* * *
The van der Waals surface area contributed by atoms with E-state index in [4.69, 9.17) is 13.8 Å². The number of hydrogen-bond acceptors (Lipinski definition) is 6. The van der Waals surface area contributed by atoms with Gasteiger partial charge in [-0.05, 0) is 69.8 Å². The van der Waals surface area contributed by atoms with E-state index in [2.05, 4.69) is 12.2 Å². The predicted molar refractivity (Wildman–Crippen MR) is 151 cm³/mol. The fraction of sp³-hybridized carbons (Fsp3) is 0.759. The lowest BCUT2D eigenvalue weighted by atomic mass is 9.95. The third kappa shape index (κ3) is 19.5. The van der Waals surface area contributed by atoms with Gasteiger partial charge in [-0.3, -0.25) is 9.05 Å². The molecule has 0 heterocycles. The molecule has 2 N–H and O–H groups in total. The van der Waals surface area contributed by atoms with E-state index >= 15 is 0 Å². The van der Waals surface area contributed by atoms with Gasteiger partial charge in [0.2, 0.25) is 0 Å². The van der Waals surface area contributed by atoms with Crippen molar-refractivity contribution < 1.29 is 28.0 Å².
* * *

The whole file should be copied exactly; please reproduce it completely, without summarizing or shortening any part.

The van der Waals surface area contributed by atoms with E-state index in [4.69, 9.17) is 13.8 Å². The number of hydrogen-bond acceptors (Lipinski definition) is 6. The van der Waals surface area contributed by atoms with Gasteiger partial charge in [-0.05, 0) is 69.8 Å². The van der Waals surface area contributed by atoms with E-state index in [2.05, 4.69) is 12.2 Å². The predicted molar refractivity (Wildman–Crippen MR) is 151 cm³/mol. The fraction of sp³-hybridized carbons (Fsp3) is 0.759. The lowest BCUT2D eigenvalue weighted by atomic mass is 9.95. The third kappa shape index (κ3) is 19.5. The van der Waals surface area contributed by atoms with Gasteiger partial charge in [-0.3, -0.25) is 9.05 Å². The molecule has 0 heterocycles. The molecule has 2 N–H and O–H groups in total. The van der Waals surface area contributed by atoms with E-state index >= 15 is 0 Å². The van der Waals surface area contributed by atoms with Gasteiger partial charge in [0.2, 0.25) is 0 Å². The van der Waals surface area contributed by atoms with Crippen molar-refractivity contribution < 1.29 is 28.0 Å².